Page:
History of the Internet: The Importance of the Netscape IPO
In 1992 There Were 50 Websites In The World
There were less than 50 websites in the entire world when I entered college in 1992. In 1993 CERN, The European Organization for Nuclear Research, announced that “World Wide Web” technology would be free. This paved the way for all that followed. The first commercial sites including Amazon.com appeared soon after. I remember being amazed seeing a corporate URL on TV for the first time. But what really advanced the boom was the distribution of first the Mosaic browser and then Netscape. As 1995 began, there were a million browser copies in use. But that was just the beginning. The seminal event of the internet boom was just seven months away.
Students from every major and background reconsidered their career plans after August 9, 1995. That was the day that Netscape went public.
Early Growth of the World Wide Web
The world wide web was conceived of by CERN physicist Tim Berners-Lee. That “1” you see back in December 1990 is for CERN’s website. Here is CERN’s simulation of what using a line-mode browser to view the original website was like. This was the way that any of us who were there for the early days of the World Wide Web viewed websites. The growth rate of the internet from those 50 websites in 1992 to more than 25,000 in the fall of 1995 fueled investor imaginations. Netscape’s 70% share of the browser market fueled their expectations. Everyone knew the story of Bill Gates, Microsoft , and their ten thousand employees who became millionaires after the company went public. Microsoft was such a success that everyone was always looking for the next one. In 1995, many people thought they had found it and analysts were calling Netscape the “Microsoft of the Internet.” Some were even calling Netscape twenty-four-year-old co-founder Marc Andreesen the “Next Bill Gates.”
The Netscape IPO
Investor interest in Netscape’s IPO was frenzied. The company had planned to sell 3.5 million shares of stock to the public for $14 each. But investors subscribed for one-hundred million shares during the week before the public offering. One day before the company went public, the Netscape Board of Directors took their underwriter’s advice and increased the offering to 5 million shares at $28 per share.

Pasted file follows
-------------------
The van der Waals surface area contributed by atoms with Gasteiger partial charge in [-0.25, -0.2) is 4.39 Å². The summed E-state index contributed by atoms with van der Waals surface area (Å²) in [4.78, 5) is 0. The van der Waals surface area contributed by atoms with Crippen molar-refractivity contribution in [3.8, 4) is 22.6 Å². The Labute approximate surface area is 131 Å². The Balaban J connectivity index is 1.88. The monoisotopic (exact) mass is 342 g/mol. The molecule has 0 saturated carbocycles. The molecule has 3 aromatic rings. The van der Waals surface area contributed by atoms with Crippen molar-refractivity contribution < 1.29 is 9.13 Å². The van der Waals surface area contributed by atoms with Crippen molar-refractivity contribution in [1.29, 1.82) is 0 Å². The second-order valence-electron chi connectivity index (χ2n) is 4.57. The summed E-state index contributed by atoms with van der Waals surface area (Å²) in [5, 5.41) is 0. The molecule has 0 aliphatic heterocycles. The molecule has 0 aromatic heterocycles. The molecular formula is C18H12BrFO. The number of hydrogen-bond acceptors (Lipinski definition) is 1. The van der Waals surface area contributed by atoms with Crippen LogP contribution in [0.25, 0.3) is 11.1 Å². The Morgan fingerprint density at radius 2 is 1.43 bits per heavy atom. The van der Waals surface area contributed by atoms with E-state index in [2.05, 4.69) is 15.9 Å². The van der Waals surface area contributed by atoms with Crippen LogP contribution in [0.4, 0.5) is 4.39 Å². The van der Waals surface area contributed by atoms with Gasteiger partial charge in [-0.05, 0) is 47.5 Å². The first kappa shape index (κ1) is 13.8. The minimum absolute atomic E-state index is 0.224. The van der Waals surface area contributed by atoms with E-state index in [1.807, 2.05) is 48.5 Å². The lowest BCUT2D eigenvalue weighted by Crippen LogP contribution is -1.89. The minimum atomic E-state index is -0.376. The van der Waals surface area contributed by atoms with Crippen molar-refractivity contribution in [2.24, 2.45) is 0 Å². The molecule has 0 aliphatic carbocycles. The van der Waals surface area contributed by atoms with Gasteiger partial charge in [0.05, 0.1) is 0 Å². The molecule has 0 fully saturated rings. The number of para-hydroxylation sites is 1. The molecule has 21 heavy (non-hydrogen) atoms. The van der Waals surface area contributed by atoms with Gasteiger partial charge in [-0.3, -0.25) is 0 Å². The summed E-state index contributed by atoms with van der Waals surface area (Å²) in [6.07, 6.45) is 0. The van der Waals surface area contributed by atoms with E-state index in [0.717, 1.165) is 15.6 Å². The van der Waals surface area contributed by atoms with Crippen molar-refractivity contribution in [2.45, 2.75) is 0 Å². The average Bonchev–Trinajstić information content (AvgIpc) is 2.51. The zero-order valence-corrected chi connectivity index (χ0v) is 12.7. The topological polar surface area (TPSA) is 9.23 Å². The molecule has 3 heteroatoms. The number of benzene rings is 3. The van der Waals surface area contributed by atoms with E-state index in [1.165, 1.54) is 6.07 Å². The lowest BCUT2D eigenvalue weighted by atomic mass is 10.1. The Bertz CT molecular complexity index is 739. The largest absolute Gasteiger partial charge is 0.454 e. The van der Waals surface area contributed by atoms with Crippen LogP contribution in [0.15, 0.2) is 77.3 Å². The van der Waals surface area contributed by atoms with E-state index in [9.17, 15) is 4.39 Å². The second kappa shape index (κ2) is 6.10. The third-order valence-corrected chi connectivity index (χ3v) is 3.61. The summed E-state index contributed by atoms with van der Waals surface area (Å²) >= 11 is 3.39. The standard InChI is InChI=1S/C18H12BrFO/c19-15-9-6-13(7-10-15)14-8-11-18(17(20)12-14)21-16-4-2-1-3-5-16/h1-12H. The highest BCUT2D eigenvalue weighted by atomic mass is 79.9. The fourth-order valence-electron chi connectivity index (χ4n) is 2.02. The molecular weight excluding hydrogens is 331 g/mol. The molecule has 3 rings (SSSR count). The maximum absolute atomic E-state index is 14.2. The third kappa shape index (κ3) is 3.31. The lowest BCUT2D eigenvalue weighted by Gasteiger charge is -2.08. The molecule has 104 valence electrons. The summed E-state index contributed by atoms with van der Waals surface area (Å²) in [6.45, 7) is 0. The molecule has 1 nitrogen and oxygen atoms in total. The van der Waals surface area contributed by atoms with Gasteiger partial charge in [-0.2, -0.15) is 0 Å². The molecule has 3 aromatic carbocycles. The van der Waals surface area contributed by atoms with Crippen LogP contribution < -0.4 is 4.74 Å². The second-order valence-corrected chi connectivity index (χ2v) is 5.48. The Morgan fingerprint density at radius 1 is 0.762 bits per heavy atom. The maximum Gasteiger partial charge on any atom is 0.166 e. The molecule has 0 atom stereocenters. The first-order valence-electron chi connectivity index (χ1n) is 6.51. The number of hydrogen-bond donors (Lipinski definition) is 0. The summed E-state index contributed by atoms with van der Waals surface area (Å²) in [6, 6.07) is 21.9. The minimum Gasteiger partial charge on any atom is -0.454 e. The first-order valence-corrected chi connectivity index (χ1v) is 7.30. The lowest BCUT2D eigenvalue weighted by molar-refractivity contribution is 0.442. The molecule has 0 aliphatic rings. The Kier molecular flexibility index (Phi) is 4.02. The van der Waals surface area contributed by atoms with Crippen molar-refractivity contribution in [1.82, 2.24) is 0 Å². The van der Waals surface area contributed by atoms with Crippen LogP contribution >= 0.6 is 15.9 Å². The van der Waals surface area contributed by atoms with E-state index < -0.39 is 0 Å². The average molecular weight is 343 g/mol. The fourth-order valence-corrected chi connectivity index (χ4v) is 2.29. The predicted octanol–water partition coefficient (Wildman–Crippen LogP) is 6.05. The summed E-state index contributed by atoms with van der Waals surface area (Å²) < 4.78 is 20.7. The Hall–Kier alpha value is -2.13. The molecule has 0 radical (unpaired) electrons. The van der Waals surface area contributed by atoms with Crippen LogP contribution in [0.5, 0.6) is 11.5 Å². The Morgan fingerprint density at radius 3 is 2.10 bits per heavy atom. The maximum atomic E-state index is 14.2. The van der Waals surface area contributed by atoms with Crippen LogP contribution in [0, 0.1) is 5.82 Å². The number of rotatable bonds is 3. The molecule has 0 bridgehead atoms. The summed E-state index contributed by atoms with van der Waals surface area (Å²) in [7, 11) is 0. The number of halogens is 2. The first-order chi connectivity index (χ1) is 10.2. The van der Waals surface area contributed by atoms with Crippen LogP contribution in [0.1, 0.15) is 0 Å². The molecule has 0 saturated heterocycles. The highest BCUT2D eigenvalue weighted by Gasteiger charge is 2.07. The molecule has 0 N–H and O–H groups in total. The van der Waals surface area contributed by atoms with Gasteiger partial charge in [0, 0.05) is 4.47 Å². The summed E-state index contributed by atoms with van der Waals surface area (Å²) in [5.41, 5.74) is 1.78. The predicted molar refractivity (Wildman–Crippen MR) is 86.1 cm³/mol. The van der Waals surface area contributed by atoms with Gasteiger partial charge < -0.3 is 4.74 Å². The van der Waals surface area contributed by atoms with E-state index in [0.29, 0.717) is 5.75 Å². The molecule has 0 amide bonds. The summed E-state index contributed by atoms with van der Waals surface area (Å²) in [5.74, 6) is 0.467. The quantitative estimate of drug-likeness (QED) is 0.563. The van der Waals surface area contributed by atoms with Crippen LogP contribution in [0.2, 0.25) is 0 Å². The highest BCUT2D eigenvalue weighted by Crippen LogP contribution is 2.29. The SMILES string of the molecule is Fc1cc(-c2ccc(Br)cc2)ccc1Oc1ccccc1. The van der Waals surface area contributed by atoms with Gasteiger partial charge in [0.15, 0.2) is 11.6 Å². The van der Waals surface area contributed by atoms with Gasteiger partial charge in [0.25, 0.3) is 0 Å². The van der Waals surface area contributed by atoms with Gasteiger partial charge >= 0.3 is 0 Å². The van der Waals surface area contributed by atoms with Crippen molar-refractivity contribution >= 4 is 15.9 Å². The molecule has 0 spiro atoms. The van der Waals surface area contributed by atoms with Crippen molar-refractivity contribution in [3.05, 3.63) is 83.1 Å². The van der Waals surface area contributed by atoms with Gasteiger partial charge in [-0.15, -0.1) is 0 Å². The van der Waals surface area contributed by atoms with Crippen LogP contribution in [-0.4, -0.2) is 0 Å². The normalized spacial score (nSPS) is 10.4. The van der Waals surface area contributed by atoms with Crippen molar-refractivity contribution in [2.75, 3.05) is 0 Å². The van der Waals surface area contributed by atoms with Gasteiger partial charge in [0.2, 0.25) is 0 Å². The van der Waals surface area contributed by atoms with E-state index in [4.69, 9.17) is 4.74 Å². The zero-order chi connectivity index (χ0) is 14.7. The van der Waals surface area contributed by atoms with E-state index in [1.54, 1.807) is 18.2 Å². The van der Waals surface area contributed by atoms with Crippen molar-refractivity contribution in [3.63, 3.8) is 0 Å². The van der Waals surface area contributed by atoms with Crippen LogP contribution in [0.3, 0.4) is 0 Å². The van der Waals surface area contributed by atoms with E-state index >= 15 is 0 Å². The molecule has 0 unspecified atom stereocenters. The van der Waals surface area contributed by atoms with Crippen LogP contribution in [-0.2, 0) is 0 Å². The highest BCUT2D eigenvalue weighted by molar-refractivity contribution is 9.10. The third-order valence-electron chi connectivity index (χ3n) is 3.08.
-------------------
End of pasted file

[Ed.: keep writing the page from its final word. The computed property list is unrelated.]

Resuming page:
Demand was so high that when the opening bell rang, there was an order imbalance that kept the stock from trading for two hours. When shares finally exchanged hands, they did so at more than $70 per share. Netscape’s stock finished the day at $58 per share.
A sixteen-month-old company with no profit and not much revenue now had a market capitalization of $2.2 billion! Its twenty-four-year-old co-founder was just two years out of college. Netscape’s culture, business model and IPO became a template for many young entrepreneurs. It started a wave of “hot IPO’s” that had much greater demand than supply and helped to create a meteoric rise in the markets, especially in tech stocks. That boom ended, as all do, in a bust.
I found mistakes to be common in articles on Netscape’s IPO. For a look at the hot IP market in general, check out Andre Rueda’s The Hot IPO Phenomenon and the Great Internet Bust published in the Fordham Journal of Corporate & Financial Law in 2001. The information on Netscape’s IPO is well-researched and heavily documented. This is an excellent account of how Netscape’s IPO fit into the broader phenomenon of “hot IPO’s” during the Dot-com era.